Not everybody is cut out for life overseas. Here are a few things for you to consider.
As of this writing, the U.S. dollar has achieved parity with the euro.
This is good news for American tourists whose vacation budget will go a little further this week than last. For the first time in twenty years, one dollar equals one euro. For us expat-y, digital-nomad types whose incomes are dependent on the USD, that’s good news. For the house of cards that is a volatile, war-torn, pandemically roiled global economy that’s about to plunge into a howling abyss, that’s less good news.
But hey, I’m not one to look a gift horse in the mouth.
Parity + a terrifying political situation at home = more Americans than ever hoping to put the U.S. squarely in their rearview mirror. Who can blame them? The Embassy of Portugal is fielding more than 100 visa applications a day. Hoping to keep up with European countries (like Portugal) that offer digital nomad visas, Italy has also joined the fray, although as someone who has lived here for the better part of a decade now, I have my doubts. I’d be very surprised if the rules, once they are decided upon (rough estimate: 2086), will be evenly applied. Or comprehensible. Or not gauntleted by a thousand flaming hoops.
This is, after all, Italy. She does a thousand things beautifully, but bureaucratic processes?
The truth is, Italy feels as though she’s already taken in more than her fair share of immigrants. Remember that the country is half the size of Texas but with twice the population. She’s bursting at the seams. And now the parliamento italiano is crooking a beckoning finger to people who can provide the economy with tasty residential-tourist euros, but that doesn’t automatically mean the locals who interact with them are going to be happy about it. A few dozen, sure. But when Americans start arriving in hordes, I predict trouble.
Why am I being so annoyingly negative? Look at the way Americans have historically treated Mexican immigrants. I suspect it’s human nature, hardwired into our DNA even, to look upon foreigners with grave suspicion, whether they come from a different country or a neighboring tribe in the forest primeval. Now that Americans are emigrating, won’t it be interesting to see how hard karma can bite?
But it’s more than that. All due credit to author Frances Mayes, who told a wonderful story in Under the Tuscan Sun, but living in Italy isn’t like that, at all, and too many Americans believe that it is. Living abroad requires a specific skillset, which I will detail here. And while I wasn’t able to find any hard numbers, I personally know quite a few Americans who just couldn’t handle it in Italy and went home.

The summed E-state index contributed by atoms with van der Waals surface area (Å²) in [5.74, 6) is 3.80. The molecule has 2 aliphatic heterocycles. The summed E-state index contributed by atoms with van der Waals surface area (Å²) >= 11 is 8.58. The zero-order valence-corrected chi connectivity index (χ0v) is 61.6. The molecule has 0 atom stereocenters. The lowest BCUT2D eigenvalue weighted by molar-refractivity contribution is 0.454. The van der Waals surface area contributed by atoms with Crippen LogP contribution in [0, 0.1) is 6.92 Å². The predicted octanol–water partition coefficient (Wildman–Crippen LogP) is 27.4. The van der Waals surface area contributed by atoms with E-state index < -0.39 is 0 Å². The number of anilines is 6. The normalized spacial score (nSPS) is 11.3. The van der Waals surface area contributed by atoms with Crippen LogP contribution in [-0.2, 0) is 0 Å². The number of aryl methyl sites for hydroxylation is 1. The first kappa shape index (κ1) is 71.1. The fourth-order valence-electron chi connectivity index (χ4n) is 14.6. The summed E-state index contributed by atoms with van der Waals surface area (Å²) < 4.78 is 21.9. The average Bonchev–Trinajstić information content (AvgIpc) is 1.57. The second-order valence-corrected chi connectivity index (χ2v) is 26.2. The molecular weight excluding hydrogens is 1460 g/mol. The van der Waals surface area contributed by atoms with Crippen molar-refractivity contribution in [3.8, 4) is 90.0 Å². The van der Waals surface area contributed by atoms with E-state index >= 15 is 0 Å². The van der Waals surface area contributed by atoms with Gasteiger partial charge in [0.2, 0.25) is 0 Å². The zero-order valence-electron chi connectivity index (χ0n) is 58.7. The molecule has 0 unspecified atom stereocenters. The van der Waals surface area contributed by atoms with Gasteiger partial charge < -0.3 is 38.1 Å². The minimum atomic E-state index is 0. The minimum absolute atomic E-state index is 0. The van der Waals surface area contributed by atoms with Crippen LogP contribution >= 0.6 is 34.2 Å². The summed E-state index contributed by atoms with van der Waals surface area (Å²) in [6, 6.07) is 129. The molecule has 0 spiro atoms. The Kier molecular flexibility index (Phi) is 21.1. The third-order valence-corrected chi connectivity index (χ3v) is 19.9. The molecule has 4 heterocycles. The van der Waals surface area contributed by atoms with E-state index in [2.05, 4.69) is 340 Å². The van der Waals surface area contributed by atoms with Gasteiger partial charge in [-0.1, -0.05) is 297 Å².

For starters, the language is daunting. Do not expect Italians, especially those living in the smaller villages, to speak English. Nor should they. They are not here for our convenience; we are guests in their country. Let’s behave like it by adapting to their culture instead of demanding they recreate some approximation of ours.
And I’ve seen that attitude. Every time, it sets my teeth on edge. The American who freaks out because he can’t get ice in his drink (Europe isn’t addicted to iced beverages the way we are, so good luck finding any). The American who has a meltdown because the train is late (this isn’t Switzerland, sorry). The American who doesn’t understand why there aren’t more elevators (it is not always possible to retrofit an elevator into a building that’s over a thousand years old). The American who can’t fathom why businesses close for several hours during the afternoon, often the entirety of Thursday, and for Italy’s many holidays (most businesses are family run and need a break in the middle of the day). The American who goes batshit trying to find parking (just so you know, there isn’t any).
If I had to characterize the single most common reason why some Americans can’t hack life here in Italy, it is this: the inability to tolerate inconvenience. Europe is massively inconvenient, at least by American standards. We traded beauty and history for Starbucks and a paved parking lot. Before coming to Italy from Houston, I never had to parallel park. Now, I’m forced to parallel park on inclines in spaces that are exactly half as long as my car. I never assume Italian stores actually keep their posted hours. I know that raccolta rifuti (trash collection) is a bewildering welter of Byzantine bureaucratic horrors that only a fearsome command of Italian (or a smart bilingual friend) will ever help you to understand. And I am well aware of the patent unfairness of traffic citations. One year, you and everyone else parks on the sidewalk. The next year, your car’s towed.